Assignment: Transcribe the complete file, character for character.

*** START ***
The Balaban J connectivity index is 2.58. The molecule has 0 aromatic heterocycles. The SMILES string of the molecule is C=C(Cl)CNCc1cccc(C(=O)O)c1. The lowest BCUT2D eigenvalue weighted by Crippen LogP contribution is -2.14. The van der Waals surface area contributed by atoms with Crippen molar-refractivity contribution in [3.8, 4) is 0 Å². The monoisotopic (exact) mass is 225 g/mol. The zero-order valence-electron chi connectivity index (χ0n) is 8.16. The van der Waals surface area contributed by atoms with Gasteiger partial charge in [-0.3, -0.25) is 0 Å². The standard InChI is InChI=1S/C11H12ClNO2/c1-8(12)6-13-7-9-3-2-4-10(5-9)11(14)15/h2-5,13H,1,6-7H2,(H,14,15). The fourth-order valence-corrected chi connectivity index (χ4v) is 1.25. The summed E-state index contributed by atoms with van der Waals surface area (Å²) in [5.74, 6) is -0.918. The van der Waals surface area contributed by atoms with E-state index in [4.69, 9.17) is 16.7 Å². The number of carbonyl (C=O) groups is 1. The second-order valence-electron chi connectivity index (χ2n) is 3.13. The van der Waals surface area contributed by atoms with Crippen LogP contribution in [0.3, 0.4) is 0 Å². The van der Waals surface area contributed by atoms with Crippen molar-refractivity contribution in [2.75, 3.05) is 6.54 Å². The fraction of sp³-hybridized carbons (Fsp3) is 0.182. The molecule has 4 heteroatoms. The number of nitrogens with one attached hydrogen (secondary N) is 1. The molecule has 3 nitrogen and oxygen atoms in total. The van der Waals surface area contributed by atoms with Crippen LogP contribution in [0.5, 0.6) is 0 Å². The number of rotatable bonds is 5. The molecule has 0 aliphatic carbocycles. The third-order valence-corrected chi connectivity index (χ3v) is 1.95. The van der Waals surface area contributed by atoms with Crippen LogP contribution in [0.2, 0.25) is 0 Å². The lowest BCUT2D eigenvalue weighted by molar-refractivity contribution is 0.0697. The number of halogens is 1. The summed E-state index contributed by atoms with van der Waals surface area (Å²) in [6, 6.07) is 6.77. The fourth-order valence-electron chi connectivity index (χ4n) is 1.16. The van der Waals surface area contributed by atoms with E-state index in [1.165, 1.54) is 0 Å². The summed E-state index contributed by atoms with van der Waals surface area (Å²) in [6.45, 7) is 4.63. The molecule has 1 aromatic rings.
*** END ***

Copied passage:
The Balaban J connectivity index is 2.58. The molecule has 0 aromatic heterocycles. The SMILES string of the molecule is C=C(Cl)CNCc1cccc(C(=O)O)c1. The lowest BCUT2D eigenvalue weighted by Crippen LogP contribution is -2.14. The van der Waals surface area contributed by atoms with Crippen molar-refractivity contribution in [3.8, 4) is 0 Å². The monoisotopic (exact) mass is 225 g/mol. The zero-order valence-electron chi connectivity index (χ0n) is 8.16. The van der Waals surface area contributed by atoms with Gasteiger partial charge in [-0.3, -0.25) is 0 Å². The standard InChI is InChI=1S/C11H12ClNO2/c1-8(12)6-13-7-9-3-2-4-10(5-9)11(14)15/h2-5,13H,1,6-7H2,(H,14,15). The fourth-order valence-corrected chi connectivity index (χ4v) is 1.25. The summed E-state index contributed by atoms with van der Waals surface area (Å²) in [5.74, 6) is -0.918. The van der Waals surface area contributed by atoms with E-state index in [4.69, 9.17) is 16.7 Å². The number of carbonyl (C=O) groups is 1. The second-order valence-electron chi connectivity index (χ2n) is 3.13. The van der Waals surface area contributed by atoms with Crippen LogP contribution in [0.3, 0.4) is 0 Å². The van der Waals surface area contributed by atoms with Crippen molar-refractivity contribution in [2.75, 3.05) is 6.54 Å². The fraction of sp³-hybridized carbons (Fsp3) is 0.182. The molecule has 4 heteroatoms. The number of nitrogens with one attached hydrogen (secondary N) is 1. The molecule has 3 nitrogen and oxygen atoms in total. The van der Waals surface area contributed by atoms with Crippen LogP contribution in [0.5, 0.6) is 0 Å². The number of rotatable bonds is 5. The molecule has 0 aliphatic carbocycles. The third-order valence-corrected chi connectivity index (χ3v) is 1.95. The van der Waals surface area contributed by atoms with Crippen LogP contribution in [0.2, 0.25) is 0 Å². The lowest BCUT2D eigenvalue weighted by molar-refractivity contribution is 0.0697. The number of halogens is 1. The summed E-state index contributed by atoms with van der Waals surface area (Å²) in [6, 6.07) is 6.77. The fourth-order valence-electron chi connectivity index (χ4n) is 1.16. The van der Waals surface area contributed by atoms with E-state index in [1.165, 1.54) is 0 Å². The summed E-state index contributed by atoms with van der Waals surface area (Å²) in [6.45, 7) is 4.63. The molecule has 1 aromatic rings.